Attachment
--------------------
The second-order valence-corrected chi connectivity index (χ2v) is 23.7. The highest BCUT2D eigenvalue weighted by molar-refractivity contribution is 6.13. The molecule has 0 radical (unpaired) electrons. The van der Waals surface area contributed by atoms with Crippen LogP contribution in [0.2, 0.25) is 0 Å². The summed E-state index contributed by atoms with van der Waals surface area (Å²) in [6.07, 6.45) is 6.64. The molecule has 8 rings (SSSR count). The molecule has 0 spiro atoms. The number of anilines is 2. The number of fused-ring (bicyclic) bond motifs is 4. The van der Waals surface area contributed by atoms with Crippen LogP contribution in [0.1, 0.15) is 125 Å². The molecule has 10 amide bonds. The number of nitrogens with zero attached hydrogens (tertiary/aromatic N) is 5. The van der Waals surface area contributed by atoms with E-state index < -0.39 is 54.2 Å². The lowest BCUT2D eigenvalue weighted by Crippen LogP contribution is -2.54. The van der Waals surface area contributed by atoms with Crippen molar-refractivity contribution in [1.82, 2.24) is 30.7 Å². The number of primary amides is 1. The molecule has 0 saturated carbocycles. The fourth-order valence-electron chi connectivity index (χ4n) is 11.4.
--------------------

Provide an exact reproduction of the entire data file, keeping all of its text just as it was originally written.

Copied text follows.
The second-order valence-corrected chi connectivity index (χ2v) is 23.7. The highest BCUT2D eigenvalue weighted by molar-refractivity contribution is 6.13. The molecule has 0 radical (unpaired) electrons. The van der Waals surface area contributed by atoms with Crippen LogP contribution in [0.2, 0.25) is 0 Å². The summed E-state index contributed by atoms with van der Waals surface area (Å²) in [6.07, 6.45) is 6.64. The molecule has 8 rings (SSSR count). The molecule has 0 spiro atoms. The number of anilines is 2. The number of fused-ring (bicyclic) bond motifs is 4. The van der Waals surface area contributed by atoms with Crippen LogP contribution in [0.1, 0.15) is 125 Å². The molecule has 10 amide bonds. The number of nitrogens with zero attached hydrogens (tertiary/aromatic N) is 5. The van der Waals surface area contributed by atoms with E-state index < -0.39 is 54.2 Å². The lowest BCUT2D eigenvalue weighted by Crippen LogP contribution is -2.54. The van der Waals surface area contributed by atoms with Crippen molar-refractivity contribution in [1.82, 2.24) is 30.7 Å². The number of primary amides is 1. The molecule has 0 saturated carbocycles. The fourth-order valence-electron chi connectivity index (χ4n) is 11.4.